Would You Like Some Water? Redefining Normal as a Phelan-McDermid Syndrome Parent

October 19, 2023

October 22nd is Phelan-McDermid Syndrome Awareness Day, and we asked a peer representative from the Phelan-McDermid Syndrome Foundation to share their experience. 

By Elizabeth Brookshire
RARE Mom & Advocate representing Phelan-McDermid Syndrome Foundation

“Would you like some water?”

What? What did that man towering over me just say? His gesture welcoming, and maintaining an expression without fear or judgment, appearing almost kind. I couldn’t hear as I lay sweating on the concrete flooring, arms wrapped around and safely restraining my 9 year old son, who was belting deafening shrieks and threats while flailing wildly with my oldest son and I bewilderingly managing to keep him, to keep us, safe on the bowling alley floor. Breathe. Maintain safe holds. Breathe. Reassess for safety. Breathe. We all just needed to be safe. We actually just needed my son to calm down enough so we could lift him off the floor and escape this horrid attempt at family fun time, now turned disaster, and shuffle out those double doors just a few yards away. His poor weight gain over the past year had been a deceiving measure of strength as the force of his blows, hits and kicks, were seemingly superhuman. My exhaustion was evident by my panting and my now moist nape. My right shoe had come off in the tussle and I was grappling on the floor and just desperately needing to safely get my son out of the bowling alley with or without my shoe. I saw my 14-year-old son’s glasses laying on the floor after being kicked from his face, but could only bark at him to adjust his hands on Grant’s legs so as to not accidentally harm him. My youngest son, who is 7, had been seemingly abandoned after I was forced to chase Grant when he eloped, and wasn’t sure of his location for what felt like 15 minutes.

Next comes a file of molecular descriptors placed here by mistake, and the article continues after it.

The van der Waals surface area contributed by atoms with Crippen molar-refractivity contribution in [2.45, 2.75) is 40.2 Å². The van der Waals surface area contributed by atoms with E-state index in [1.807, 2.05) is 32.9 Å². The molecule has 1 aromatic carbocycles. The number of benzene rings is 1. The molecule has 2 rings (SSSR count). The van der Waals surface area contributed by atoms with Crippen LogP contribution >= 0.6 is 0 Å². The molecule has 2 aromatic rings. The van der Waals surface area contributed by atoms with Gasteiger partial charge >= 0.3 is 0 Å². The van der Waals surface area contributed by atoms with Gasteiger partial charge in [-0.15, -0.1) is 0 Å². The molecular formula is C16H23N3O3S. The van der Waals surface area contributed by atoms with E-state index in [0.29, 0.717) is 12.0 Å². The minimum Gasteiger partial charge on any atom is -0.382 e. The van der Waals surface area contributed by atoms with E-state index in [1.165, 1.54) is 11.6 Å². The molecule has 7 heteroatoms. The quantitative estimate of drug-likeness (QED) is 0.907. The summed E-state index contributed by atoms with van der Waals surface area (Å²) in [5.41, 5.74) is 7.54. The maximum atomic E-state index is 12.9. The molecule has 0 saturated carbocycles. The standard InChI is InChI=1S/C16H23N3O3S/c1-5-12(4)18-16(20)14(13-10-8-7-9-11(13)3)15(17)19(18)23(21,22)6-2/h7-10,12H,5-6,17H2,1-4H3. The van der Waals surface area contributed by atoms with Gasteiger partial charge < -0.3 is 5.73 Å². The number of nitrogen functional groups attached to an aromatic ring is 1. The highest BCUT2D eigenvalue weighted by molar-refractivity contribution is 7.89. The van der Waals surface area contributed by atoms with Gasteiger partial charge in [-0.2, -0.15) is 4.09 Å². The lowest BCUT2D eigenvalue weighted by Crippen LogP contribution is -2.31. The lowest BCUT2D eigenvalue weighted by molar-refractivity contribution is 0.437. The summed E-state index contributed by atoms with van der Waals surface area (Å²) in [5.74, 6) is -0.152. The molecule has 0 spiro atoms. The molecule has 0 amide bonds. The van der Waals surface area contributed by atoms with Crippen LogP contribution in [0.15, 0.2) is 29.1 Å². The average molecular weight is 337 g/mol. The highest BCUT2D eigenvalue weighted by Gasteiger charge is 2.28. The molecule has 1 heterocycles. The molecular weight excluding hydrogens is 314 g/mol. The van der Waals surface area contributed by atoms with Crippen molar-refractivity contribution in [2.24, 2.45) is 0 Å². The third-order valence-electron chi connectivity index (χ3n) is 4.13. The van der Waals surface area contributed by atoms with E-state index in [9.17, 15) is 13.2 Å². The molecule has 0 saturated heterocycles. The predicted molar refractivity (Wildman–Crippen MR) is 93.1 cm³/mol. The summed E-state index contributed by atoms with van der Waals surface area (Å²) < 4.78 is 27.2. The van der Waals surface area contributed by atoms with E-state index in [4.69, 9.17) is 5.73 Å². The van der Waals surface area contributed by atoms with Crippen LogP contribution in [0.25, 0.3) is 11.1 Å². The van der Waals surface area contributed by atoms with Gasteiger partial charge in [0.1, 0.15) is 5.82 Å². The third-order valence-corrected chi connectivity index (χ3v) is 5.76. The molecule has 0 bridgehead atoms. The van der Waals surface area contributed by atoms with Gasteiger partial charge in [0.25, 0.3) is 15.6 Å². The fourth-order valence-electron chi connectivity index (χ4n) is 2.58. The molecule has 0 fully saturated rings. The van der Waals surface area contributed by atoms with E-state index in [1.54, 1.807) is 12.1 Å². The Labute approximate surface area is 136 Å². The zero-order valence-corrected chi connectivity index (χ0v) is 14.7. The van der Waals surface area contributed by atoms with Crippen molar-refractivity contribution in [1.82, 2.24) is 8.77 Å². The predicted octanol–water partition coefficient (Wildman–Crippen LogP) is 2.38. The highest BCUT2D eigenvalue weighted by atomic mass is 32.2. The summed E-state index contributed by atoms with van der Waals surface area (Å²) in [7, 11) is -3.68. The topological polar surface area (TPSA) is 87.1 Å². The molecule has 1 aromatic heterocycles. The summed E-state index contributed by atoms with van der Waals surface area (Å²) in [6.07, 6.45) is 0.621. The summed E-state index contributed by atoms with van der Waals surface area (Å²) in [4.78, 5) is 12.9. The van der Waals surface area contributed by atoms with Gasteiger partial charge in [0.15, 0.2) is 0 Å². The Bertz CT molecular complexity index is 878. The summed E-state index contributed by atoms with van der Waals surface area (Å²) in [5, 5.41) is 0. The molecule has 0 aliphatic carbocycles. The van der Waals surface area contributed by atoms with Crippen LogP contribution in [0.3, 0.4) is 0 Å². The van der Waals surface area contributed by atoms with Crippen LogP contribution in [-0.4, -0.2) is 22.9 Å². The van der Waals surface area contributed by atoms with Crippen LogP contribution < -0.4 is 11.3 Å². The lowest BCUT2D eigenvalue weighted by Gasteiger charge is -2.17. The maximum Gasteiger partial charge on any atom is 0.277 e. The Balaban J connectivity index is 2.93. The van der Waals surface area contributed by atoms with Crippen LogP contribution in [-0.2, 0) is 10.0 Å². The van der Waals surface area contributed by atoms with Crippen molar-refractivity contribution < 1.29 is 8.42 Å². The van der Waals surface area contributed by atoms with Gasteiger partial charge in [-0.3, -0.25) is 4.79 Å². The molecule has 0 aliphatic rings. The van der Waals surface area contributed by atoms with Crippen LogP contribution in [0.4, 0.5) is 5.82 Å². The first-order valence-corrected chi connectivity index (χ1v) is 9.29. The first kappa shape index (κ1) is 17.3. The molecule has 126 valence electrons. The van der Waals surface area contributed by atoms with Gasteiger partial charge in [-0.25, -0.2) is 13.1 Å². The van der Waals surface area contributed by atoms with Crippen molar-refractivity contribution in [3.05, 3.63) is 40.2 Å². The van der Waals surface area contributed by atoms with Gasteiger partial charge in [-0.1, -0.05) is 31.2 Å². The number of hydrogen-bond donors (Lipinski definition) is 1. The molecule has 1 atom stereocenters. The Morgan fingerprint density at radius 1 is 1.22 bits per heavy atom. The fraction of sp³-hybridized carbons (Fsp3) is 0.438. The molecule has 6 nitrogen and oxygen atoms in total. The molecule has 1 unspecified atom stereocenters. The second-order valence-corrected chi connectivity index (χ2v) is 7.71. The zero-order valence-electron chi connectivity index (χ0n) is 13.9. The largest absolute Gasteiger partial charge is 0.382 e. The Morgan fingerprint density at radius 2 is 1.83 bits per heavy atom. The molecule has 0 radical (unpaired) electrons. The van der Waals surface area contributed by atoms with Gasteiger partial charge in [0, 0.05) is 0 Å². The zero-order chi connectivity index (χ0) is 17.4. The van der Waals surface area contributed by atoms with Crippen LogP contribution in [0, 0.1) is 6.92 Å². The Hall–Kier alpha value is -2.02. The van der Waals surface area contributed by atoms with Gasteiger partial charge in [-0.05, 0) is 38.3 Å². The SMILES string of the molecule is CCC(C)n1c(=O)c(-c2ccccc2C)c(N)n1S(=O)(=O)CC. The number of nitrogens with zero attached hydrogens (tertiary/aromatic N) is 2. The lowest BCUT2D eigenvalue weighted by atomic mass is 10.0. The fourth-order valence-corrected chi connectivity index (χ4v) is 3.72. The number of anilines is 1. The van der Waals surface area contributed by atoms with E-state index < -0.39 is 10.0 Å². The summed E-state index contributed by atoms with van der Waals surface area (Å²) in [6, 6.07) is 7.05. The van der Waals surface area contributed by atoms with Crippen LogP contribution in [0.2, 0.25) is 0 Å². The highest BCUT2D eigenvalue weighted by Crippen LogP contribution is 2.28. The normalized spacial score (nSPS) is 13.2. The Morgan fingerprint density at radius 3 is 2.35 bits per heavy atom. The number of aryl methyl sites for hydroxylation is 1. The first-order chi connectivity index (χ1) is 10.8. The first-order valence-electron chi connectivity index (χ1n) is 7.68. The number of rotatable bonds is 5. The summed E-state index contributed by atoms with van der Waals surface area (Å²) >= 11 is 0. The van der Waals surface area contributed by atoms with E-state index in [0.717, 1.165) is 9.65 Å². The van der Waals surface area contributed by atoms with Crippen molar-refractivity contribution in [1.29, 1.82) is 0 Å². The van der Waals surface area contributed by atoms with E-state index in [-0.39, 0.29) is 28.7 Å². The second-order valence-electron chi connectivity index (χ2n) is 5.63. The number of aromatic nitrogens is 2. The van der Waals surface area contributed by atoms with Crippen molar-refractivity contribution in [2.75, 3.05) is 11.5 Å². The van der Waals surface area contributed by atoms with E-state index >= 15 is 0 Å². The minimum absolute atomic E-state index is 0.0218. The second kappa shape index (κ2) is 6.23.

“Would you like some water?” he said again. I clearly heard him this time. The towering man was the bowling alley manager who had checked us in and given us rental shoes.

Did he just offer water? Did he offer a gesture of support?

I looked at him and sputtered “I’m sorry, he is….” He cut me off with “it’s okay.” A silent but visible expression of gratitude briefly fell on my face and I asked him to please just go find my other son and watch him until I was available. He nodded reassuringly and moved with a quickness and purpose that allowed me to refocus on the current crisis.